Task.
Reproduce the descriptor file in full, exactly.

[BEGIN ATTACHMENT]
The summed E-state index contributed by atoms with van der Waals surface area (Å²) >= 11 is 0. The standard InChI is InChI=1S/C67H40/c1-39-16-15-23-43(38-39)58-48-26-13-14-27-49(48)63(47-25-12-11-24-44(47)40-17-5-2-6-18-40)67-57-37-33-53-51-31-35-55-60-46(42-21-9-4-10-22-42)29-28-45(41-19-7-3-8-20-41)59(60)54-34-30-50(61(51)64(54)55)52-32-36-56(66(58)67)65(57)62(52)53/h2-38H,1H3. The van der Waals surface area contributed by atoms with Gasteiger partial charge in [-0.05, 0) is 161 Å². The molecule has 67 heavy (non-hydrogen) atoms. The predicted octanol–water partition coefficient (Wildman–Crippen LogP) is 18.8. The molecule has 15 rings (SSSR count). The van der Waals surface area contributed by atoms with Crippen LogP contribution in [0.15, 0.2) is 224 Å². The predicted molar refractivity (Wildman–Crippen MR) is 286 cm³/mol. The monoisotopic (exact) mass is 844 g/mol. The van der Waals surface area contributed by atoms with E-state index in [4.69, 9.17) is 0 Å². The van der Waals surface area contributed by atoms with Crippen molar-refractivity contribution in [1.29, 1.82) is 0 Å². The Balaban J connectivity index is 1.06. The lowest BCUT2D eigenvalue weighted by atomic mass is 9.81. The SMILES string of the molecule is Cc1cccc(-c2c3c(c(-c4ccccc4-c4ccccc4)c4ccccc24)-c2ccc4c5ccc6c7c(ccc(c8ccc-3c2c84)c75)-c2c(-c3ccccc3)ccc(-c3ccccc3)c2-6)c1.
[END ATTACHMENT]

The summed E-state index contributed by atoms with van der Waals surface area (Å²) >= 11 is 0. The standard InChI is InChI=1S/C67H40/c1-39-16-15-23-43(38-39)58-48-26-13-14-27-49(48)63(47-25-12-11-24-44(47)40-17-5-2-6-18-40)67-57-37-33-53-51-31-35-55-60-46(42-21-9-4-10-22-42)29-28-45(41-19-7-3-8-20-41)59(60)54-34-30-50(61(51)64(54)55)52-32-36-56(66(58)67)65(57)62(52)53/h2-38H,1H3. The van der Waals surface area contributed by atoms with Gasteiger partial charge in [-0.05, 0) is 161 Å². The molecule has 67 heavy (non-hydrogen) atoms. The predicted octanol–water partition coefficient (Wildman–Crippen LogP) is 18.8. The molecule has 15 rings (SSSR count). The van der Waals surface area contributed by atoms with Crippen LogP contribution in [0.15, 0.2) is 224 Å². The predicted molar refractivity (Wildman–Crippen MR) is 286 cm³/mol. The monoisotopic (exact) mass is 844 g/mol. The van der Waals surface area contributed by atoms with E-state index in [4.69, 9.17) is 0 Å². The van der Waals surface area contributed by atoms with Crippen molar-refractivity contribution in [1.29, 1.82) is 0 Å². The Balaban J connectivity index is 1.06. The lowest BCUT2D eigenvalue weighted by atomic mass is 9.81. The SMILES string of the molecule is Cc1cccc(-c2c3c(c(-c4ccccc4-c4ccccc4)c4ccccc24)-c2ccc4c5ccc6c7c(ccc(c8ccc-3c2c84)c75)-c2c(-c3ccccc3)ccc(-c3ccccc3)c2-6)c1.